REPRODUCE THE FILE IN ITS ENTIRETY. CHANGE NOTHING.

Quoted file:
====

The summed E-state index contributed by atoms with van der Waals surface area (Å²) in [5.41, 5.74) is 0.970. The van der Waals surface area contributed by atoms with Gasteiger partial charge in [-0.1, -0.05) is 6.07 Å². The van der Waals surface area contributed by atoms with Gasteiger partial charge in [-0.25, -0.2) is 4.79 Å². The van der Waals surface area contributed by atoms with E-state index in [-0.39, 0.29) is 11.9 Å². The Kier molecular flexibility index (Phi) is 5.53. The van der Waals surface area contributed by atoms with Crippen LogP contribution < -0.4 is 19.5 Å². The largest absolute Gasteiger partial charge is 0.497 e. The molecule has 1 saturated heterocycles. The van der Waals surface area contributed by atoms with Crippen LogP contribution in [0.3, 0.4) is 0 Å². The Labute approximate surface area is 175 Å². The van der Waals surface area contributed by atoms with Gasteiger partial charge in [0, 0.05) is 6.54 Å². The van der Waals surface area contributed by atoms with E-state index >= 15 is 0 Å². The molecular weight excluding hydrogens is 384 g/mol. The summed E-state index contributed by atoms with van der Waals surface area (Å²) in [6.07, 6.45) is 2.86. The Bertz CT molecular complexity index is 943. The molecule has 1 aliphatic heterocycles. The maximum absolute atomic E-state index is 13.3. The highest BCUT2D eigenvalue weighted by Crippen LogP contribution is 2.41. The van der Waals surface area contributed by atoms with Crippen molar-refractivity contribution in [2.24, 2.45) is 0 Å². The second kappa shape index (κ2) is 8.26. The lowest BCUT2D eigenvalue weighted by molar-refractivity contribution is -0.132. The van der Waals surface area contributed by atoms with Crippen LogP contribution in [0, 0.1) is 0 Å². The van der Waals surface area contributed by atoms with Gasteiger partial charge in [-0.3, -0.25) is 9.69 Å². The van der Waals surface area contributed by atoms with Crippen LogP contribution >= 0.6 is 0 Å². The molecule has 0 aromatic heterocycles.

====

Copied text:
The summed E-state index contributed by atoms with van der Waals surface area (Å²) in [5.41, 5.74) is 0.970. The van der Waals surface area contributed by atoms with Gasteiger partial charge in [-0.1, -0.05) is 6.07 Å². The van der Waals surface area contributed by atoms with Gasteiger partial charge in [-0.25, -0.2) is 4.79 Å². The van der Waals surface area contributed by atoms with E-state index in [-0.39, 0.29) is 11.9 Å². The Kier molecular flexibility index (Phi) is 5.53. The van der Waals surface area contributed by atoms with Crippen LogP contribution < -0.4 is 19.5 Å². The largest absolute Gasteiger partial charge is 0.497 e. The molecule has 1 saturated heterocycles. The van der Waals surface area contributed by atoms with Crippen LogP contribution in [0.3, 0.4) is 0 Å². The Labute approximate surface area is 175 Å². The van der Waals surface area contributed by atoms with Gasteiger partial charge in [0, 0.05) is 6.54 Å². The van der Waals surface area contributed by atoms with E-state index >= 15 is 0 Å². The molecular weight excluding hydrogens is 384 g/mol. The summed E-state index contributed by atoms with van der Waals surface area (Å²) in [6.07, 6.45) is 2.86. The Bertz CT molecular complexity index is 943. The molecule has 1 aliphatic heterocycles. The maximum absolute atomic E-state index is 13.3. The highest BCUT2D eigenvalue weighted by Crippen LogP contribution is 2.41. The van der Waals surface area contributed by atoms with Crippen molar-refractivity contribution in [2.24, 2.45) is 0 Å². The second kappa shape index (κ2) is 8.26. The lowest BCUT2D eigenvalue weighted by molar-refractivity contribution is -0.132. The van der Waals surface area contributed by atoms with Crippen LogP contribution in [0, 0.1) is 0 Å². The van der Waals surface area contributed by atoms with Gasteiger partial charge in [-0.3, -0.25) is 9.69 Å². The van der Waals surface area contributed by atoms with Crippen LogP contribution >= 0.6 is 0 Å². The molecule has 0 aromatic heterocycles.